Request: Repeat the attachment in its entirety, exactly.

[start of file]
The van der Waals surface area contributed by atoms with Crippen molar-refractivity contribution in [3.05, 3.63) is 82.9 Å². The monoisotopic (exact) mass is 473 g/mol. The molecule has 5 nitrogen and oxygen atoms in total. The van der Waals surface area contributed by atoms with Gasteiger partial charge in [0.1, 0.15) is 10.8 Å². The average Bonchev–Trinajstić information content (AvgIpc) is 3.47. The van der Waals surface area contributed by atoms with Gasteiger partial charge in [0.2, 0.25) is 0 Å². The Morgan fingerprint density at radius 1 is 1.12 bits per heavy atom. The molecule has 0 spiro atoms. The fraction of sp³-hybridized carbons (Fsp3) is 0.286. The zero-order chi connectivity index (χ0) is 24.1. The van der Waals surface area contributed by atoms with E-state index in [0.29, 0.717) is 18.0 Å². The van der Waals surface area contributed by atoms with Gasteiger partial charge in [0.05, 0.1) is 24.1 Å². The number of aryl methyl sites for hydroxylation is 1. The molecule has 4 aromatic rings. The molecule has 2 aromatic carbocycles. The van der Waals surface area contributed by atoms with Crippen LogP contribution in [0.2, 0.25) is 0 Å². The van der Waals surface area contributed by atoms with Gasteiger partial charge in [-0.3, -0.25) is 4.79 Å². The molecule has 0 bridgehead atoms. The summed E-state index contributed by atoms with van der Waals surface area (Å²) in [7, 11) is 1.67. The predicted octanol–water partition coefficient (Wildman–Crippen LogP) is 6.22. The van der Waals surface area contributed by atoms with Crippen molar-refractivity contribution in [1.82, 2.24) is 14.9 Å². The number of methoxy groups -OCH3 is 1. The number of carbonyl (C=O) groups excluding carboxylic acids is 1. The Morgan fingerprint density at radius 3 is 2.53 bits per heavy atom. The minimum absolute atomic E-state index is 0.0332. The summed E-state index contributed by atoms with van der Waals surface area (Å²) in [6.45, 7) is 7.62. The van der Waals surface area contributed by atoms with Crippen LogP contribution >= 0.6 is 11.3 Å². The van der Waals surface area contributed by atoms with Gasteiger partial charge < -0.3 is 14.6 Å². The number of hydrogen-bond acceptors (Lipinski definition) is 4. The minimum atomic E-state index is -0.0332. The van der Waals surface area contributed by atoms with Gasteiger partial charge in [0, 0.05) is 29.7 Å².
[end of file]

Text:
The van der Waals surface area contributed by atoms with Crippen molar-refractivity contribution in [3.05, 3.63) is 82.9 Å². The monoisotopic (exact) mass is 473 g/mol. The molecule has 5 nitrogen and oxygen atoms in total. The van der Waals surface area contributed by atoms with Gasteiger partial charge in [0.1, 0.15) is 10.8 Å². The average Bonchev–Trinajstić information content (AvgIpc) is 3.47. The van der Waals surface area contributed by atoms with Gasteiger partial charge in [0.2, 0.25) is 0 Å². The Morgan fingerprint density at radius 1 is 1.12 bits per heavy atom. The molecule has 0 spiro atoms. The fraction of sp³-hybridized carbons (Fsp3) is 0.286. The zero-order chi connectivity index (χ0) is 24.1. The van der Waals surface area contributed by atoms with E-state index in [0.29, 0.717) is 18.0 Å². The van der Waals surface area contributed by atoms with Gasteiger partial charge in [0.05, 0.1) is 24.1 Å². The number of aryl methyl sites for hydroxylation is 1. The molecule has 4 aromatic rings. The molecule has 2 aromatic carbocycles. The van der Waals surface area contributed by atoms with Crippen LogP contribution in [0.2, 0.25) is 0 Å². The van der Waals surface area contributed by atoms with Gasteiger partial charge in [-0.3, -0.25) is 4.79 Å². The molecule has 0 bridgehead atoms. The summed E-state index contributed by atoms with van der Waals surface area (Å²) in [7, 11) is 1.67. The predicted octanol–water partition coefficient (Wildman–Crippen LogP) is 6.22. The van der Waals surface area contributed by atoms with Crippen molar-refractivity contribution in [1.82, 2.24) is 14.9 Å². The number of methoxy groups -OCH3 is 1. The number of carbonyl (C=O) groups excluding carboxylic acids is 1. The Morgan fingerprint density at radius 3 is 2.53 bits per heavy atom. The minimum absolute atomic E-state index is 0.0332. The summed E-state index contributed by atoms with van der Waals surface area (Å²) in [6.45, 7) is 7.62. The van der Waals surface area contributed by atoms with Crippen LogP contribution >= 0.6 is 11.3 Å². The van der Waals surface area contributed by atoms with Gasteiger partial charge < -0.3 is 14.6 Å². The number of hydrogen-bond acceptors (Lipinski definition) is 4. The minimum atomic E-state index is -0.0332. The van der Waals surface area contributed by atoms with Gasteiger partial charge in [0, 0.05) is 29.7 Å².